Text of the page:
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Use of multiple social media platforms and symptoms of depression and anxiety: A nationally-representative study among U.S. young adults

Primack, BA and Shensa, A and Escobar-Viera, Cesar G. and Barrett, Erica and Sidani, JE and Colditz, JB and James, A. Everette (2017) Use of multiple social media platforms and symptoms of depression and anxiety: A nationally-representative study among U.S. young adults. Computers in Human Behavior, 69.

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Abstract

Introduction. While increased social media use (SMU) has been associated with depression and anxiety, the independent role of using multiple social media platforms is unclear.

Methods. We surveyed a nationally-representative sample of 1787 U.S. young adults ages 19-32. Dependent variables were both depression and anxiety symptoms measured using the Patient-Reported Outcomes Measurement Information System (PROMIS). We assessed use of multiple social media platform with an adapted Pew Internet Research scale. We used ordered logistic regression models to assess associations between multiple platform use and mental health outcomes while controlling for eight covariates, including overall SMU.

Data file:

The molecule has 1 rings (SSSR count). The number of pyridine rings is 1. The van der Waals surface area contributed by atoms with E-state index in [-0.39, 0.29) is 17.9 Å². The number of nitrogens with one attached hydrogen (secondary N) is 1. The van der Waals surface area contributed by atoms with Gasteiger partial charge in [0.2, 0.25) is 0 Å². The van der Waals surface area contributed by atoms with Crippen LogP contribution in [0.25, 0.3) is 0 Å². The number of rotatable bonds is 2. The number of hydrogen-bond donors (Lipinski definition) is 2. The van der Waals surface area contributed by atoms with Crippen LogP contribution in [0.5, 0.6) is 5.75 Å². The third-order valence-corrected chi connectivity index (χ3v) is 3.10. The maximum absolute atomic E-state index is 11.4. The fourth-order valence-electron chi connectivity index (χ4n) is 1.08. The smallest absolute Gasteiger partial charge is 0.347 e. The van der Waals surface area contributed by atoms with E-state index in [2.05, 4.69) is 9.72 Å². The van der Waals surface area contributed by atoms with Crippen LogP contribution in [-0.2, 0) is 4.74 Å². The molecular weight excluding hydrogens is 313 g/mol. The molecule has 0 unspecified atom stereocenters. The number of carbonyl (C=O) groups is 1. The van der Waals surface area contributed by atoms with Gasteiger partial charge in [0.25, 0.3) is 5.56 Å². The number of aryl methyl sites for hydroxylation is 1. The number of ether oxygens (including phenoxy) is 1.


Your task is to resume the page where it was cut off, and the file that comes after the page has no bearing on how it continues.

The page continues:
Results. Compared to those who used 0-2 social media sites, participants who used 7-11 social media sites had substantially higher odds of having increased levels of both depression (Adjusted Odds Ratio [AOR]=3.0, 95% CI=1.9-4.8) and anxiety symptoms (AOR=3.2, 95% CI=2.0-5.1). Associations were linear (p<.001 for all) and robust to all sensitivity analyses.

Conclusions. Use of multiple social media platforms is strongly and independently associated with symptoms of depression and anxiety, even when controlling for overall SMU. Future research should determine directionality and reasons for these associations. In the meantime, associations are strong enough to caution people with depression and anxiety about this potential contributing factor.


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Details

Item Type: Article
Status: Published
Creators/Authors:
CreatorsEmailPitt UsernameORCID
Primack, BAbprimack@pitt.eduBPRIMACK
Shensa, Aars146@pitt.eduARS146
Escobar-Viera, Cesar G.escobar-viera@pitt.edu
Barrett, Ericaelb125@pitt.eduelb125
Sidani, JEjes107@pitt.eduJES107
Colditz, JBjbc28@pitt.eduJBC28
James, A. Everetteaejames@pitt.edu
Centers: Other Centers, Institutes, or Units > Center for Research on Media, Technology, and Health
Date: 2017
Date Type: Publication
Journal or Publication Title: Computers in Human Behavior
Volume: 69
DOI or Unique Handle: 10.1016/j.chb.2016.11.013
Schools and Programs: School of Medicine > Family Medicine
Refereed: Yes
Article Type: Research Article
Date Deposited: 17 Oct 2018 14:17
Last Modified: 17 Oct 2018 14:17
URI: http://d-scholarship.pitt.edu/id/eprint/35419

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